Aww. How completely warm-and-fuzzy!
Well, not to about 1,100 Facebook users who, upon seeing the posted pictures, jumped on the shame bandwagon already started by the International Fund for Animal Welfare (IFAW). The IFAW, according to this news item, attempted to “shame the Tigers” for “fairly significant public safety and animal welfare issues.” Forget that they were trying to raise money for a replacement home for the tiger cubs; the IFAW said that the Detroit Tigers Baseball Club Inc. shouldn’t be supporting travelling animal displays, which turn a profit “showing off child animals that are disregarded – even killed – after outgrowing their usefulness to the entertainer.”
While the IFAW argues that big cats can kill people and that it’s not a game to handle them, I’m personally not sure that they’re on the right track here. I don’t see anything dishonourable about the logic behind the shoot (incidentally, the page was removed as soon after the condemnation began).
Apparently, I’m wrong. Probably biased because of my background and definitely biased because I’m a Tigers fan, what was irresponsible in the eyes of thousands of faceless social media users seemed “A okay” me. Yet, I can’t dismiss them as ignorant do-gooders. This group is increasingly influential and very vocal – and it’s not going away.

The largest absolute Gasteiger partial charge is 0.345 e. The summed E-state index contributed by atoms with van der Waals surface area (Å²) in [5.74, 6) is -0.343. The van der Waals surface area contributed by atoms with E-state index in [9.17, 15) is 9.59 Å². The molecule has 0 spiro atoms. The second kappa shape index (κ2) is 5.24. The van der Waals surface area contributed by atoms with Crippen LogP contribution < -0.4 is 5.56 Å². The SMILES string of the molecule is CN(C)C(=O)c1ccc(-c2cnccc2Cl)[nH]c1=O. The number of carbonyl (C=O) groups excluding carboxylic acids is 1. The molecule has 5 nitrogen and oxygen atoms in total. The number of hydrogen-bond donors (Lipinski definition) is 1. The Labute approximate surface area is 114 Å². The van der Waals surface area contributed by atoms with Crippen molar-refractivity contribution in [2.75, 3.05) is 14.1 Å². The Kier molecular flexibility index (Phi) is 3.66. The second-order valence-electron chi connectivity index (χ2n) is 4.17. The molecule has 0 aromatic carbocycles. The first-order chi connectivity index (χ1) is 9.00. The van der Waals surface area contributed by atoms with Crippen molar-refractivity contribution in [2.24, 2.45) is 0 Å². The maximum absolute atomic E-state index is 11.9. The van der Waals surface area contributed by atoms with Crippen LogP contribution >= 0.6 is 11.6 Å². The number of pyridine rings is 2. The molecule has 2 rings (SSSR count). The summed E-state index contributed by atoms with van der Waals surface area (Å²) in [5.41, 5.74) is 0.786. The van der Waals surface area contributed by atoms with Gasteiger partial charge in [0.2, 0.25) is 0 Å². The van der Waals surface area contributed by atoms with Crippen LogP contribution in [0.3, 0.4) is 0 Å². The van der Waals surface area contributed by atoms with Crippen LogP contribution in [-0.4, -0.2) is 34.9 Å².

When we talk of “accepted practice” in farming, it doesn’t mean anything to Facebook Jane. If “cute-and-fuzzy” is no longer her first impression of a photo op with a tiger cub, it’s a warning to our sector that we need to think differently. We need to consider the perspective of our customers – and our opponents.
I don’t mean just with management either, I mean with how we explain on-farm practices. Defensive answers, given when questioned about animal welfare, don’t assuage our sceptics. And any ball club will tell you that it is easier to succeed when you have a supportive home crowd versus an empty stadium.
Regardless of how you feel about it, your role as a producer of food has changed since your grandfather was farming. No longer are you simply trusted to produce safe chicken, eggs and turkey; now, you’re expected to prove it. Whereas 50 years ago, “agvocacy” wasn’t really necessary because most people were intimately connected with agriculture, today’s shoppers are typically two or more generations removed from the land. So, as a farmer in 2013, it’s your professional duty to help debunk myths about the sector.